5 Tips to Avoid Misdiagnosis

July 13, 2015

When you feel sick, tired, or anxious, you likely trust your doctor to provide the right treatment. He may recommend that you take a prescription medication. Or she may tell you to drink plenty of fluids and make a few changes in your diet.

 

But according to a study published in the journal BMJ Quality & Safety, approximately 12 million adults (or 1 out of every 20 patients) receive a misdiagnosis from their medical provider every year.

 

The authors in the study note, "About one-half of diagnostic errors have the potential to lead to severe harm." And Dr. Jon LaPook, chief medical correspondent for CBS News adds, "Doctors' visits these days tend to be rushed . . . That's a big problem."

 

So what can you do to ensure your next visit goes smoothly?

 

1. State Your Symptoms Accurately, Clearly, and Completely

 

Although your doctor can probe and prod you for hours, only you can notice every symptom you have. And these symptoms help your doctor determine which condition you've developed.

 

As you meet with your doctor, take the time to describe:

 

  • When your symptoms started

  • What factors made your symptoms better or worse

  • Which medications you take

  • What foods and drinks you consume

  • How much exercise you perform

 

If you worry that you can't keep track of important details, write everything down as they occur. Be as precise as you can.

 

For example, if you experience stomach pain, mention whether you feel a shooting pain, sharp pain, or dull ache. Does it come and go? Do you take anything to ease that pain? Or if you had a regular migraines, tell your doctor the times they occurred, how long they lasted, whether you saw any auras, or if taking ibuprofen helped.

 

2. Gather as Much Information as You Can

 

Your doctor may represent a wealth of knowledge and experience, but this doesn't mean you can't be an expert too.

 

Learn as much information about your symptoms via reliable online sources or library books. Discover any side effects that may come from the medications you take, or find useful facts about the medical tests you've taken in the past.

 

Additionally, go through your family tree and look for any common diseases and conditions. Ask your relatives whether you've suffered from heart disease, depression, or even cancer. Then tell your doctor about any relevant information you've uncovered.

 

3. Don't Draw Your Own Conclusions

 

As you research your condition and symptoms, don't jump the gun and self-diagnose your condition. Just because you read about headaches on WebMD.com doesn't mean you almost certainly have a brain tumor.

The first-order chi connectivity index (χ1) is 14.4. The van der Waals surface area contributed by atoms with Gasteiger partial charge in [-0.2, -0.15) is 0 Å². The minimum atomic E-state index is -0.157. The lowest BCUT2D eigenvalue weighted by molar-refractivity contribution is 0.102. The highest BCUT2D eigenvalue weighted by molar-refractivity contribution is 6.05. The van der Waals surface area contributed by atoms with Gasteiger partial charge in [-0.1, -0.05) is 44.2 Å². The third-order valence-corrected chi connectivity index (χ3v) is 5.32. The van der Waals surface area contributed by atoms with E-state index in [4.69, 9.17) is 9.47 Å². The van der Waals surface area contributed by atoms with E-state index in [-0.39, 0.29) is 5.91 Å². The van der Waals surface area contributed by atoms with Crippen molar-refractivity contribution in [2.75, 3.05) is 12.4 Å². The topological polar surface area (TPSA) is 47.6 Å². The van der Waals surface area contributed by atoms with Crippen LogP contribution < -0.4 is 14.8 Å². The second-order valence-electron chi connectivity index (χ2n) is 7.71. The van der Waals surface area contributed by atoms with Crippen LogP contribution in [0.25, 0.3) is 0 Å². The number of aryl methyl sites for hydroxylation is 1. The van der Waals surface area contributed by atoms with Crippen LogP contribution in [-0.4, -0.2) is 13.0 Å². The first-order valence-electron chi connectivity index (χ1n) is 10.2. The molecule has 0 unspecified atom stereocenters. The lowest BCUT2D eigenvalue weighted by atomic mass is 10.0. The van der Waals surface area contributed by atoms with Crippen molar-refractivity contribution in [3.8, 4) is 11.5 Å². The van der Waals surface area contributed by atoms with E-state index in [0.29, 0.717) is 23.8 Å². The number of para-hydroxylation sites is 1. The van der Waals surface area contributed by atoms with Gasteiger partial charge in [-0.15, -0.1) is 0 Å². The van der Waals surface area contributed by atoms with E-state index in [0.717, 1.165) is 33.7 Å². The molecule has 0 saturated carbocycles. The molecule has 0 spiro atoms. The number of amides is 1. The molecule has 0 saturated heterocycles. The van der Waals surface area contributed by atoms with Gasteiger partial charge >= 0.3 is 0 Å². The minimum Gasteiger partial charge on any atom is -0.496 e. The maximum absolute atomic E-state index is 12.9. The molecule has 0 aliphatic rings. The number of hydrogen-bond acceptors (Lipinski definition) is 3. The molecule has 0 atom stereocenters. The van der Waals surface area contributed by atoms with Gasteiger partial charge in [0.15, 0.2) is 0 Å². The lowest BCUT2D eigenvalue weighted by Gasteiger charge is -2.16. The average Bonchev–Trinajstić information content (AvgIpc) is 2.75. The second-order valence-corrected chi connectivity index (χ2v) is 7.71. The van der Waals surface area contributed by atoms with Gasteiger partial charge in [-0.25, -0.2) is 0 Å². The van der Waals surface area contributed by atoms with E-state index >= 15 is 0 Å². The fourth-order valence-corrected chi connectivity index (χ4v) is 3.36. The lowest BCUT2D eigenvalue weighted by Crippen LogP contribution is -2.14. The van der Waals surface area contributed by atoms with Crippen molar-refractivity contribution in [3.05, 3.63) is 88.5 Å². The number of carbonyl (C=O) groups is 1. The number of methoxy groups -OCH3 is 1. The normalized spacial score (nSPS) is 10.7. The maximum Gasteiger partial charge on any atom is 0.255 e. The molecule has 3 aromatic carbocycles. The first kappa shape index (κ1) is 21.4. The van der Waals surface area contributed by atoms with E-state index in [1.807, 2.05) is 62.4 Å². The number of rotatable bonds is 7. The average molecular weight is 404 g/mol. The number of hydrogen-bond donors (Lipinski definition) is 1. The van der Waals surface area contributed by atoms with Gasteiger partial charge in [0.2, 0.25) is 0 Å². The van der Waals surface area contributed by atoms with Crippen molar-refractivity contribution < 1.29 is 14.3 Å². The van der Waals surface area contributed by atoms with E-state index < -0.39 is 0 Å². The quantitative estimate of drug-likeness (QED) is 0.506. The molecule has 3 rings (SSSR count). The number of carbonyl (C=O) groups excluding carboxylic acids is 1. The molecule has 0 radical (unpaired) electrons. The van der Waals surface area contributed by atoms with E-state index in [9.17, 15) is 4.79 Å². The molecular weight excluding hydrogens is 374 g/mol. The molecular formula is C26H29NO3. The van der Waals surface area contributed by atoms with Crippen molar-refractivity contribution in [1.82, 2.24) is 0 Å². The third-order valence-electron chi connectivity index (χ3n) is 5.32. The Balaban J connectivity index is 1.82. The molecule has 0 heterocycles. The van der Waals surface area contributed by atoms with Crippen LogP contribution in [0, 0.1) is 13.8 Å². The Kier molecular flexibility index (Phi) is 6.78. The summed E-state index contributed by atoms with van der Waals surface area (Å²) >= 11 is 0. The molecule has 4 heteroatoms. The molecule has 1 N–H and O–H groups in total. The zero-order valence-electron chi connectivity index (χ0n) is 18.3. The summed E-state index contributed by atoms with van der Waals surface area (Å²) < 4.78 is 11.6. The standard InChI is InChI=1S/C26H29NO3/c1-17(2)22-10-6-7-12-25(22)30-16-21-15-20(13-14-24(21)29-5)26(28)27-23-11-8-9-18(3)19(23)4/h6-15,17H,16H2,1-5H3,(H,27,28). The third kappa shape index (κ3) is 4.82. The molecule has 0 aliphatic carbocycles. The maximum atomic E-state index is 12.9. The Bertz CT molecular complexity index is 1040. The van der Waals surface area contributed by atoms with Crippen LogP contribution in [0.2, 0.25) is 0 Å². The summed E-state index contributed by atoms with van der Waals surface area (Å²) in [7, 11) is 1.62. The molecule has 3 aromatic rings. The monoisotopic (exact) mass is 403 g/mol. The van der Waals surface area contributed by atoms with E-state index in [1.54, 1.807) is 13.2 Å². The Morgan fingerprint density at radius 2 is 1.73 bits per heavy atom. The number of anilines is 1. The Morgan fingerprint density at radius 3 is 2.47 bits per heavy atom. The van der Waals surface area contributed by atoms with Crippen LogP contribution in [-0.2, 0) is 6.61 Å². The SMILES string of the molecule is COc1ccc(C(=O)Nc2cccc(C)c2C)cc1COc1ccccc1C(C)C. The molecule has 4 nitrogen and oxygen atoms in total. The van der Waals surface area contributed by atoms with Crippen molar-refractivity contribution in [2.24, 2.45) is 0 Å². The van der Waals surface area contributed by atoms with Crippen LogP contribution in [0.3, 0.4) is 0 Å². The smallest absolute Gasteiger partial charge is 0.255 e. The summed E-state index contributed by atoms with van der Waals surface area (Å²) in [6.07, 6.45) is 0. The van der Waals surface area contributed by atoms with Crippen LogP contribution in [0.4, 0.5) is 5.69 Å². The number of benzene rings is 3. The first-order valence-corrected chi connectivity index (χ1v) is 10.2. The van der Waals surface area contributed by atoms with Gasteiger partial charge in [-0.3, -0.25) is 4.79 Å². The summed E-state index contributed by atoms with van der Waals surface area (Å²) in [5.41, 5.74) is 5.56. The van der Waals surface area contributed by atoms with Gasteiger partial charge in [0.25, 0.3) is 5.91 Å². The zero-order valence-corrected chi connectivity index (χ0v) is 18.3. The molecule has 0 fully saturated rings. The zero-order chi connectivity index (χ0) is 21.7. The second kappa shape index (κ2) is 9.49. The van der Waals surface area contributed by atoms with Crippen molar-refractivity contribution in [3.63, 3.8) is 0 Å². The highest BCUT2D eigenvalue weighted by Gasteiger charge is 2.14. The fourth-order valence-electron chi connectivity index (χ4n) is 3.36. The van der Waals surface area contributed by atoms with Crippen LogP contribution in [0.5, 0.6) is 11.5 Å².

Similarly, if you experience ear pain, you don't want to tell your doctor that you clearly have an ear infection. "You're excluding other causes of ear pain, such as TMJ or tooth abscess," explains Dr. Caroline Abruzese, president of Personalized Healthcare in Atlanta. And if you dismiss other possibilities, your doctor may too. "Accurate but incomplete information is better than definitive but potentially wrong."

 

Instead, allow your doctor to sort through the information you've given to determine a treatment. He may confirm your suspicions about a specific condition, or she may decide that you have an entirely different problem.

 

4. Verify Your Medical Test Results

 

Once your doctor suspects you have a certain illness, he or she may recommend that you undergo a series of medical tests to ensure accuracy. Blood results, MRIs, and CAT scans can reveal underlying problems that the average eye cannot.

 

However, even lab technicians can make a mistake. Blood vials can become contaminated. Imaging machines might need recalibration. Tissue biopsies might be swapped with those of another patient's.

 

If you've maintained relatively good health, only to have a blood test say you've become anemic in the last few months, have the doctor run another test. Make sure you receive a copy of the test results, and ask for any clarification about what certain scores mean.

 

Also, you shouldn't assume "no news is good news." Sometimes papers get lost in the shuffle, so check in with your doctor to see what you should do next.

 

5.  Ask for a Second Opinion

 

Once your doctor has settled on a diagnosis and has recommended a treatment, don't hesitate to ask for a second opinion. In many cases, a second opinion will simply confirm the original diagnosis.

 

Dr. Charles Cutler, MD, and chair of the American College of Physicians' Board of Governors explains, "Good doctors are not threatened by a second opinion. In fact, they're strengthened by it."

 

Did You Receive a Misdiagnosis?

 

Despite your best efforts, your doctor (or doctors) may still make a mistake. If you feel that misdiagnosis caused you additional pain, worsened your current condition, or caused you unnecessary stress, talk with a lawyer. He or she can help you seek restitution for medical malpractice.

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